Thinking Yourself Happy: Sticks and Stones May Break My Bones

Dr. Clifford N. Lazarus


Susan was extremely sensitive. A real or imagined slight, a harsh glance, an overlooked letter, a minor criticism would send her into the depths of gloom and anguish. Her sister remarked: “Susan gets hit by emotional Mack trucks ten times a day! “


We’d like to reemphasize a theme that runs through many of the strategies in this book because it is so fundamental. In fact, we all learned to say it as children “Sticks and stones may break my bones but words can never hurt me!”

Unfortunately, although most of us uttered these words when other kids were taunting us, we did not really believe them. The saying was merely a convenient way of appearing to be indifferent. Inside, the hurt and anger remained. It’s probably impossible for a child to realize the basic truth ~~ that words cannot hurt us but that we hurt ourselves over those words.

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Try to convince a seven-, eight-, nine- or ten-year-old child that he does not have to get upset over the fact that some kids were teasing him about his orthodontic braces by calling him “buck teeth” or “metal mouth!” Try to persuade a twelve-year-old girl that she does not need to upset herself when her underdeveloped peers taunt her about wearing a bra.

Children ~~ or adults ~~ may say “words can never hurt me,” but they do allow themselves to be hurt by name-calling, ridicule, teasing, and insults.

Bright, ten-year-old Andrew was upset because two boys had called him a “nerd.” We had no success convincing him that they were probably just jealous of his high intelligence and the fact that he always got good grades.

Most people seem to have a desperate need to be liked, to be popular, and to be seen as “cool.” They carry these desires with them throughout life ~~ they earnestly seek approval, want to be liked (sometimes at all costs), and are often devastated by criticism and rejection.

What are the chances of enabling adults to fully realize that they don’t have to upset themselves over other people’s words?

• If someone is putting you down, it is the speaker, the critic, who probably has emotional problems. Well-balanced individuals do not put others down.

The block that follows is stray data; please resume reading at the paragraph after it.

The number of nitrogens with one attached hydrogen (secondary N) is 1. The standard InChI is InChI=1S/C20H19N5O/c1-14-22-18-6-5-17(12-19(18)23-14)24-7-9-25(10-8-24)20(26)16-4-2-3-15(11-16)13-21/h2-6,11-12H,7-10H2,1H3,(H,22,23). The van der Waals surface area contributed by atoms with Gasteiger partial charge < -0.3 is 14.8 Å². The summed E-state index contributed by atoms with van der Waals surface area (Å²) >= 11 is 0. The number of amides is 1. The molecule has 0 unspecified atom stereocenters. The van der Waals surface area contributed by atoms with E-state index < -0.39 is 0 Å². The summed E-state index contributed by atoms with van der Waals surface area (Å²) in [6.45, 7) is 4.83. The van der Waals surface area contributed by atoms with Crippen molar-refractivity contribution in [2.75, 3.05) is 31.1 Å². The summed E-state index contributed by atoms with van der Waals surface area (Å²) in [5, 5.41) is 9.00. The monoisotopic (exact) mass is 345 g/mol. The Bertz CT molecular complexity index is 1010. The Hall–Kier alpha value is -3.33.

Any person who fully grasps this essential piece of wisdom will have the power to ignore negative criticism and emerge unscathed.

Look at it this way: If you visited a psychiatric hospital, and one of the severely disturbed patients in the locked unit criticized you viciously, you wouldn’t take it to heart. You would consider the source of the put-down and ignore it. Just because another person who hurls insults at you is not a psychiatric patient, there’s still no reason to take this person’s criticisms to heart.

• Other people, and the words they utter, have only as much power as you give them.


Dr. Clifford N. Lazarus is a licensed psychologist, Co-founder and Clinical Director of The Lazarus Institute. In addition to his general psychotherapy practice, Dr. Clifford Lazarus specializes in health and neuropsychology.

Dr. Clifford Lazarus received his B.A., M.S., and Ph.D. in psychology from Rutgers University where he was a Henry Rutgers Research Scholar.  Seen here are excerpts from one of his books, The 60-Second Shrink – 101 Strategies For Staying Sane In a Crazy World, a book, he co-authored with his father “One of the ten most influential psychotherapists in America”  Arnold A. Lazarus, Ph.D.  For more details on Dr. Clifford Lazarus visit this link to The Lazarus Institute.  Or visit his page here on

Books available at Amazon by Arnold and Clifford Lazarus

Direct links to two highly recommended books by Dr. Clifford Lazarus & Dr. Arnold A. Lazarus:

The 60-Second Shrink: 101 Strategies for Staying Sane in a Crazy World 

Don’t Believe It for a Minute!: Forty Toxic Ideas That Are Driving You Crazy

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